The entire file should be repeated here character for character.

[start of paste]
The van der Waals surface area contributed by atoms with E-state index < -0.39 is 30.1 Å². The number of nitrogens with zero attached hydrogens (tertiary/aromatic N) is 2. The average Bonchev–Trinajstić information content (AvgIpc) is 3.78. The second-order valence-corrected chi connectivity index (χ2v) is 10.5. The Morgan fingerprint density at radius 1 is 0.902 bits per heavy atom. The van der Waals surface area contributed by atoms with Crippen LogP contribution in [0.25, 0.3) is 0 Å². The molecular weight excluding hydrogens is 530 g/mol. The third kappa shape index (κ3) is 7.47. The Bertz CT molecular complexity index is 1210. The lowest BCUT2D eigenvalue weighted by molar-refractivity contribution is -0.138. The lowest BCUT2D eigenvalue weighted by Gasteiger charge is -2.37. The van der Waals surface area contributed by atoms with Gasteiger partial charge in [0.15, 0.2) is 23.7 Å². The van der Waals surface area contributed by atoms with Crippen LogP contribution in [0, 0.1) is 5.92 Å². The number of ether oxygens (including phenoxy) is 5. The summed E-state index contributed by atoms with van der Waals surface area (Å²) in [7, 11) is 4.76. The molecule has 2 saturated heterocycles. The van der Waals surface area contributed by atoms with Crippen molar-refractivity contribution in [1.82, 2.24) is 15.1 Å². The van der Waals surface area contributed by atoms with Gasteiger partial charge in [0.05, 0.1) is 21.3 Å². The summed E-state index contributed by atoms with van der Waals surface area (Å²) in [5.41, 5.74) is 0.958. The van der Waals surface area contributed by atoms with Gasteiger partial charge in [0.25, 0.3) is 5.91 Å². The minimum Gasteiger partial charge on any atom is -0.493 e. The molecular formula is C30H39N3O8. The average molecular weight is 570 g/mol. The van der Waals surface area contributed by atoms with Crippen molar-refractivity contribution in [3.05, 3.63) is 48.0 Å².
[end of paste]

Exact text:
The van der Waals surface area contributed by atoms with E-state index < -0.39 is 30.1 Å². The number of nitrogens with zero attached hydrogens (tertiary/aromatic N) is 2. The average Bonchev–Trinajstić information content (AvgIpc) is 3.78. The second-order valence-corrected chi connectivity index (χ2v) is 10.5. The Morgan fingerprint density at radius 1 is 0.902 bits per heavy atom. The van der Waals surface area contributed by atoms with Crippen LogP contribution in [0.25, 0.3) is 0 Å². The molecular weight excluding hydrogens is 530 g/mol. The third kappa shape index (κ3) is 7.47. The Bertz CT molecular complexity index is 1210. The lowest BCUT2D eigenvalue weighted by molar-refractivity contribution is -0.138. The lowest BCUT2D eigenvalue weighted by Gasteiger charge is -2.37. The van der Waals surface area contributed by atoms with Gasteiger partial charge in [0.15, 0.2) is 23.7 Å². The van der Waals surface area contributed by atoms with Crippen LogP contribution in [0, 0.1) is 5.92 Å². The number of ether oxygens (including phenoxy) is 5. The summed E-state index contributed by atoms with van der Waals surface area (Å²) in [7, 11) is 4.76. The molecule has 2 saturated heterocycles. The van der Waals surface area contributed by atoms with Crippen molar-refractivity contribution in [1.82, 2.24) is 15.1 Å². The van der Waals surface area contributed by atoms with Gasteiger partial charge in [0.05, 0.1) is 21.3 Å². The summed E-state index contributed by atoms with van der Waals surface area (Å²) in [5.41, 5.74) is 0.958. The van der Waals surface area contributed by atoms with Gasteiger partial charge in [0.25, 0.3) is 5.91 Å². The minimum Gasteiger partial charge on any atom is -0.493 e. The molecular formula is C30H39N3O8. The average molecular weight is 570 g/mol. The van der Waals surface area contributed by atoms with Crippen molar-refractivity contribution in [3.05, 3.63) is 48.0 Å².